Point Austin: November Mobility Bond Begins to Take Shape

Consensus on the proposed $720 million bond remains a work in progress

Point Austin

Judging from public conversation, online buzz, and City Council discussions, any consensus on the proposed $720 million "Mobility Bond" remains a work in progress. Today's Council meeting (Aug. 11) should provide an important milestone in determining both official and public sentiment about the overall package, as well as about many of its details. (The public hearing is scheduled for 4pm.) As of Tuesday's work session, Council itself is still adjusting the proposal, and specifically trying to get the ballot language right. Either too little or too much detail can annoy or confuse the voters (those with the diligence to work their way down to the bottom of the ballot in a presidential year), and a bond proposition also has to be flexible enough to allow future adjustments in the projects and spending – to be completed, in this case, over eight to 10 years.

Mayor Steve Adler said Tuesday that he's hoping to come out of today's meeting with preliminary votes (first two readings) to approve the proposition ordinance, and that could well depend on whether the more skeptical council members believe that their objections have been heard and accommodated. District 5 Council Member Ann Kitchen, for example, is still hoping for more specificity on South Austin projects, and other members are trying to make certain their districts are not getting short-changed.

The most revealing of these Tuesday exchanges occurred when CM Ora Houston regretted the late-night 6-5 vote Council took weeks ago (June 23) to split the $55 million in sidewalk project funding, and to distribute $27.5 million by district. At the time, equal slices of the sidewalk pie seemed abstractly reasonable, although a couple of council members warned that the need for sidewalks is not necessarily divided readily by district. Only later did Houston realize that under the existing Sidewalk Master Plan (and the initial proposition draft), District 1 – with 150 miles worth of sidewalk needs, mostly to get children to school – would have benefited from an additional $4 million in project funding. She's likely to request an amendment today – but other CMs were skittish both about losing their windfalls and about reopening one vote for fear of triggering a landslide.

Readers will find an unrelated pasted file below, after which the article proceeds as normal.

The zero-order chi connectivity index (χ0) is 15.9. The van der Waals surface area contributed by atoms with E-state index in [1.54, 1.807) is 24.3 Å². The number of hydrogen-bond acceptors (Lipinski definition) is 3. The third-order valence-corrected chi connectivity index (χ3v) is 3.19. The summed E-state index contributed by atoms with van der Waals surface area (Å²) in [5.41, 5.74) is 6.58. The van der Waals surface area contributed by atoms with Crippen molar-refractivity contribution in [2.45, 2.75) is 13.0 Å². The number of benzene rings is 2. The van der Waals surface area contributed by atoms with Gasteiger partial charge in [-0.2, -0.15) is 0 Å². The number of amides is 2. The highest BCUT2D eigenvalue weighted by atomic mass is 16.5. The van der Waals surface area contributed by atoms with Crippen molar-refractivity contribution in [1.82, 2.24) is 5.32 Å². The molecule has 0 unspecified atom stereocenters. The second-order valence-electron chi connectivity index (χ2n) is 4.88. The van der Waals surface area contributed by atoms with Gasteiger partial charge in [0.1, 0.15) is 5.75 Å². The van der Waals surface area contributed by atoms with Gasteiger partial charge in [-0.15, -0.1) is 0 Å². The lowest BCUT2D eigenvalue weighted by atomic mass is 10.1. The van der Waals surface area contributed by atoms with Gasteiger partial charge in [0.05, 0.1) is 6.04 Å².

Middle of the Road

Where does that leave the rest of us? Like some council members, not everybody's happy with the "balance" of the bonds, and while Council is dutifully including sidewalk, bicycle, and trail projects in the mix, the heart and bulk of the $720 million will be spent on "corridor" roads and on highways. Even allowing for the multimodal improvements included in the corridor upgrades, some folks are objecting that there is simply not enough allowance for mass transit options. The most vocal and persistent critics have been the handful of light rail advocates associated with the "Central Austin Community Development Corporation," who say they will again press Council today to add a separate, $398 million rail "Minimum Operable Segment" proposition to the ballot – a line to run from Downtown up the Guadalupe/Lamar corridor to Crestview Station.

I admire the group's persistence and its goal, but $720 million is already a large bite for the public to swallow, this council has shown no interest in adding rail to the ballot (Mayor Adler dismissed the possibility again this week), and more fundamentally, that train left the station (at least for the present) in November of 2014. And like seemingly all our politics these days, transportation issues polarize the voters – some want to vote only for roads, others insist it's mass transit or nothing, and carrying two propositions, it's a reasonably good bet that on Nov. 8, nothing would be the result. The city's planners and Council are walking that fault line in hopes that this admittedly large bond will include enough varying enticements to persuade the voters to accept the price tag.


The $720 Million Question

I haven't certainly decided my own vote on the still-unfinished bond (and the Chronicle's endorsement is a question for another day), although a decisive principle will be whether I'm convinced it represents the commitment to public infrastructure that Austin desperately needs (in all categories), and which has been historically underfunded because public investment simply hasn't kept pace with the city's real growth. I hear from some readers that the bond decisions should be more fully broken out by project and category and area – but in my judgment, that would produce a balkanization of attention and voting, with voters supporting projects in their own neighborhoods or on their commuter routes and opposing projects where they don't happen to live or travel. Because of where I live and work, for example, I feel comfortable in supporting spending to upgrade overworked Airport Boulevard – but whether William Cannon needs a new railroad bridge or Old Bee Caves Road has a fixable flooding problem are questions for the Transportation staff, not me or my neighbors.

In sum, we all need to consider whether $720 million (roughly $50/year per household) invested broadly in transportation is one we can afford, and want to make. Today's testimony and debate should go a long way in answering those questions.

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KEYWORDS FOR THIS STORY

transportation, November 2016 Election, Mobility Bond, City Council, traffic corridor, Sidewalk Master Plan, Central Austin Community Development Corporation, light rail

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